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Congress battles insurrection, UPA may fall apart

Tuesday, 10 December 2013 - 6:46am IST | Place: New Delhi | Agency: DNA
  • A Veeramani DNA

After the debacle, the rebellion. And, most likely, also desertion. The Congress party and the UPA government are reaping the rewards of failure. On Monday, seven Congress members of Parliament from Andhra moved a no-confidence motion against the Manmohan Singh government. It’s both a unique, and an absurd situation. But’ it’s a reality.

And while that’s happening, the United Progressive Alliance, which has stood firm for nearly 10 years, is showing signs of cracking. Soon after the Sunday rout, leader of opposition in the Rajya Sabha and senior BJP leader Arun Jaitley had observed that the UPA government had become a lame duck government. That seems to be coming true.

So, is this the beginning of the end for the Manmohan Singh government? Has the unravelling of the UPA begun? For, the Congress party is battling not only angry Andhra Congress MPs, it’s also facing flak from its allies – from Mulayam Singh Yadav’s Samajwadi Party, which lends UPA-II government outside support, and Sharad Pawar’s Nationalist Congress Party (NCP), which is part of the UPA-II government.

The Samajwadi Party is miffed with the Congress and Manmohan Singh government over the Muzaffarnagar communal riots while the NCP sees in the four-states rout of the Congress, a glimpse of things to come in 2014.

NCP president Sharad Pawar on Monday said the “weak leadership” of the UPA was to blame for the poor showing of the UPA government and the Congress defeats in the four states. And both houses of Parliament, disrupted over the issues of Telangana and Muzaffarnagar riots, had to be adjourned for the day on Monday.

But the bigger challenge came from within the Congress when seven of its Lok Sabha members from the Seemandhra region of Andhra Pradesh moved a no-confidence motion against the Manmohan Singh government. Speaking to dna, Rayapati Sambasiva Rao, from Guntur in the heart of Andhra, said that he and six other MPs from Andhra had no option but to move the no-confidence motion.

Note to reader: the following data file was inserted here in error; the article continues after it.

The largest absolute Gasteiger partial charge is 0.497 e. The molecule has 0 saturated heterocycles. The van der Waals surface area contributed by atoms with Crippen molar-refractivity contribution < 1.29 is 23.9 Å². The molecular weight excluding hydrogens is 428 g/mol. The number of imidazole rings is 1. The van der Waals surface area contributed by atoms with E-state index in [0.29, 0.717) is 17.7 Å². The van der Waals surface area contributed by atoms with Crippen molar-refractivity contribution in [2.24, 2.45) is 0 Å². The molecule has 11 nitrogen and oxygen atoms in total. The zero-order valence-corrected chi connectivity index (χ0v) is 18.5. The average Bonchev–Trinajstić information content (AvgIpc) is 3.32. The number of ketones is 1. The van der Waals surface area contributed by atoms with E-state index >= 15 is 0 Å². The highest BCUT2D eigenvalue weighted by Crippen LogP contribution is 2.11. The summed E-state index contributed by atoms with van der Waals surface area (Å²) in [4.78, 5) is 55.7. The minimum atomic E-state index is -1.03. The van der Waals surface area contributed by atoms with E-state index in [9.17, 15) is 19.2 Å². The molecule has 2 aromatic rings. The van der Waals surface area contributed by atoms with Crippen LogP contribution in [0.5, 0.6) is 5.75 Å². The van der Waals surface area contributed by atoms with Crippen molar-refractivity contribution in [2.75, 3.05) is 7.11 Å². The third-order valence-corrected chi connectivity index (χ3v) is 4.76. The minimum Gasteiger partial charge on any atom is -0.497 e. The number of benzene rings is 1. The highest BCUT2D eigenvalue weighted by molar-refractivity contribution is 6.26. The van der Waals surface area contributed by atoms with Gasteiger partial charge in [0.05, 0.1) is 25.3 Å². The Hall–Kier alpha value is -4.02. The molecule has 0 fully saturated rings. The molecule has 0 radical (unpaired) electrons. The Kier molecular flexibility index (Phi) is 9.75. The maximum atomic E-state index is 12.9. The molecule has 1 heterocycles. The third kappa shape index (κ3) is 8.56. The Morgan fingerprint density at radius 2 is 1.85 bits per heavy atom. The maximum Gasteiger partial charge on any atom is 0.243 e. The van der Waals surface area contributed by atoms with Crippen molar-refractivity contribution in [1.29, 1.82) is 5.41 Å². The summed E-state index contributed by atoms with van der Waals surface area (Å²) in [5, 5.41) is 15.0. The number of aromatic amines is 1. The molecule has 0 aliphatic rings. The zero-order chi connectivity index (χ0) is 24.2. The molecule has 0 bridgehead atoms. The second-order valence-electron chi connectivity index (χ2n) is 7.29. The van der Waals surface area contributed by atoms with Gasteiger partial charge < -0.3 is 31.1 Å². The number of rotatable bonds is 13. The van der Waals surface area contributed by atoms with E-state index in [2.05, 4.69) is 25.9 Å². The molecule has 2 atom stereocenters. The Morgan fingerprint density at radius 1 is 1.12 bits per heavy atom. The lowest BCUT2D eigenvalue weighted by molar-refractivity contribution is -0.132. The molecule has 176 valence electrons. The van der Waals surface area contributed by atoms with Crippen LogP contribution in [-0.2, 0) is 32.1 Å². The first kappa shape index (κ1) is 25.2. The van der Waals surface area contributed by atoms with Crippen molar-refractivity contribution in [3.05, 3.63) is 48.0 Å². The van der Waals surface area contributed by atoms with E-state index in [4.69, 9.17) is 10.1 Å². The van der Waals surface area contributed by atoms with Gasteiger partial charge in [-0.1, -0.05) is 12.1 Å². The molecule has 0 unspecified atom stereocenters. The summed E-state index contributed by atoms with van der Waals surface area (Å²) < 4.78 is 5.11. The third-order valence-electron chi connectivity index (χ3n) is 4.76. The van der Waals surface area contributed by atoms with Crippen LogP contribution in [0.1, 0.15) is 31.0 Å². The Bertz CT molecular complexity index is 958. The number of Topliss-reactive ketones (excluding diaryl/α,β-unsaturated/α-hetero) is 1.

Rao said people in Andhra were against the decision to form Telangana. He said when some of the Andhra MPs submitted their resignations to speaker Meira Kumar she did not accept them.

That added to the anger, forcing them to take the extreme step of moving the no-confidence motion. Indulging in a legal and logical quibble, he said the no-confidence motion was not against the Congress party but against the UPA government.

Rao refused to name the UPA leaders responsible for forcing the decision to form Telangana. But a senior Congress MP of the Rajya Sabha said wrong advice was given to party president Sonia Gandhi by those dealing with the Telangana issue. He said the wrong advice culminated in the disastrous decision to form Telangana.

The no-confidence motion is supported by four Telugu Desam Party (TDP) MPs and three YSR Congress MPs. They believe the motion will be supported by disgruntled allies like the NCP, the DMK and the SP, apart from opposition parties. While the Andhra MPs’ anger is largely over the issue of Telangana, the no-confidence motion, coming immediately after the Congress’ four-states rout, is seen as the growing lack of confidence in the UPA government, and the UPA leadership.

Significantly, the seven Congress MPs are ready to face the consequences of their act of rebellion.

They face disciplinary action, even expulsion from the party. But Rao said that loyalists like him were ignored and that neither he nor others from the Andhra region were consulted by the party on the decision to form Telangana.

The senior Congress leader asserted that the Congress will not win even two seats in Telangana, and that it will be wiped out in the Andhra region. The impending disaster for the Congress in Andhra is being blamed on “sycophants” who surround Sonia Gandhi, and who give her wrong advice.


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